San Diego beaches to remain open as Newsom clamps down on Orange County

Gov. Gavin Newsom announced that San Diego County beaches would be allowed to remain open. Here people walk along La Jolla Shores on Thursday.
Gov. Gavin Newsom announced that San Diego County beaches would be allowed to remain open. Here people walk along La Jolla Shores on Thursday.
(K.C. Alfred / The San Diego Union-Tribune)

Gov. Gavin Newsom praised efforts in San Diego to maintain distancing along popular shorelines


San Diegans can continue to swim and recreate at many local beaches despite fears that Gov. Gavin Newsom had planned to restrict shoreline access across the entire state to prevent the spread of the coronavirus.

Newsom announced on Thursday, April 30, that a state ban on beach activity would apply only to Orange County, where large crowds gathered along the coast last weekend.

“It should be acknowledged, San Diego and L.A. and others have done an outstanding job, and we want to just focus on where there’s a problem,” Newsom said at a news briefing Thursday.

“The conditions last week, the images we saw on a few of our beaches, were disturbing,” he added, referring to reports of crowding at Huntington Beach and other locations.

The announcement comes as San Diego County cautiously loosened restrictions on recreation this week, broadening access to many local parks and beaches.

However, the region will now face a key test as residents enjoy shoreline access for the first weekend since the coronavirus pandemic upended daily life for so many. Los Angeles County continues to keep all of its beaches closed.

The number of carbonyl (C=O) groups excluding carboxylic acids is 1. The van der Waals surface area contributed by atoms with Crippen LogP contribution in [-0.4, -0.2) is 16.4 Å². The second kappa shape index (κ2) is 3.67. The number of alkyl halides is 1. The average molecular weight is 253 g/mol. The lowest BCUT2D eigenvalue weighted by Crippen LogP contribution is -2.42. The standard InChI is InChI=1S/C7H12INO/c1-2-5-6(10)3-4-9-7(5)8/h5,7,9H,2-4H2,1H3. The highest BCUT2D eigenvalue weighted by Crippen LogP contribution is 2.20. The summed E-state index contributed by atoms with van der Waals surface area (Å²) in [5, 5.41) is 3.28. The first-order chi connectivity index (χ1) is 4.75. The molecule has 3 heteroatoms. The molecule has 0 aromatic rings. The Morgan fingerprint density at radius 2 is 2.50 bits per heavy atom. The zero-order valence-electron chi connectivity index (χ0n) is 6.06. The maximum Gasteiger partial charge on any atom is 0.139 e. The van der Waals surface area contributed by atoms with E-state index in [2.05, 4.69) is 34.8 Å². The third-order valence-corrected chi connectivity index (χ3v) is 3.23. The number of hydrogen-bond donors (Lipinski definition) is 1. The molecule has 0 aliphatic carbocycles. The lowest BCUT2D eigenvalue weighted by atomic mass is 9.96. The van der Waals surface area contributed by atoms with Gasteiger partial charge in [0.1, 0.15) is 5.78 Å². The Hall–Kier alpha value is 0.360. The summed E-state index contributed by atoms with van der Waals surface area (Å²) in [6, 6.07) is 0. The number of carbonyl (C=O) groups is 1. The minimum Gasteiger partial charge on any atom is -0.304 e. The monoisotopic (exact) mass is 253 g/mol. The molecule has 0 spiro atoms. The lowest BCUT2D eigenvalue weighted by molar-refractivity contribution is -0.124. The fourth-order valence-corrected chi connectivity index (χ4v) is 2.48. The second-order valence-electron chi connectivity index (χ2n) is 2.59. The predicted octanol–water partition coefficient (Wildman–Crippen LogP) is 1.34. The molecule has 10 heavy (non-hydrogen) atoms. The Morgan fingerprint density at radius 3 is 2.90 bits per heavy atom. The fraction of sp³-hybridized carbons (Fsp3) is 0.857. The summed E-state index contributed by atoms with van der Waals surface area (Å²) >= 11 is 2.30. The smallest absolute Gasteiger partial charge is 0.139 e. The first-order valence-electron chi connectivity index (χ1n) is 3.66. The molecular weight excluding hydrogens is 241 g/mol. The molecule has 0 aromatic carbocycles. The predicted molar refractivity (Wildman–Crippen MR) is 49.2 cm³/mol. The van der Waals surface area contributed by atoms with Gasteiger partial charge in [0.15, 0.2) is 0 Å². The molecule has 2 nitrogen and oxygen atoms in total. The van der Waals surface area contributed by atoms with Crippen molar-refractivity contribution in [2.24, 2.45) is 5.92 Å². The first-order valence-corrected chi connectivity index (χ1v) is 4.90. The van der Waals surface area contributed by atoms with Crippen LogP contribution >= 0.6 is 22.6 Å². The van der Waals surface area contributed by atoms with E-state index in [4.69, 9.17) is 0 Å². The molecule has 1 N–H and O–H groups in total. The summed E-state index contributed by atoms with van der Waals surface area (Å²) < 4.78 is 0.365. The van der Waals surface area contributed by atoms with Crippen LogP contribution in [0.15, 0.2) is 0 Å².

Public health officials in San Diego County announced on Thursday 132 new COVID-19 cases and four additional fatalities — bringing the region’s totals to 3,564 confirmed cases and 124 deaths.

As the virus continues to claim lives, officials said beachgoers should remain cautious and only engage in physical activities, such as jogging, walking, swimming and surfing. Loitering, gathering in groups and laying out are strictly prohibited.

Potentially helping the situation, coastal areas are expected to be cloudy this weekend, with daytime highs reaching only into the low 70s, according to the National Weather Service.

“Thank you San Diegans for doing the right thing on our beaches,” San Diego Mayor Kevin Faulconer said Thursday at a press event. “You’ve been a great example for not only California but the rest of the nation. Our continued success is in your hands. This weekend is going to be an important weekend for us to do the right thing.”

Lifeguards and police officers are expected to cite those in violation. Face coverings are required in public throughout the county starting Friday, May 1.

San Diego Police Chief David Nisleit urged residents not to get complacent and specifically asked people to stop congregating at Sunset Cliffs, a popular spot to view bioluminescent phytoplankton visible in the surf.

“You will see quite a robust police presence tonight and throughout the weekend,” Nisleit said.

If San Diegans don’t follow the guidelines, state and county officials have the authority to close the beaches again, county Supervisor Nathan Fletcher told The San Diego Union-Tribune.

“We cannot lose our focus, and we cannot lose our commitment,” Fletcher said. “Any of the public health modifications that have been made can be dialed back in an instant, and that’s what we want to avoid.”

County officials also announced on Thursday that families living together will be allowed to resume boating and recreating at local parks. While parking lots at beaches will remain closed, lots at local parks can now re-open at half capacity.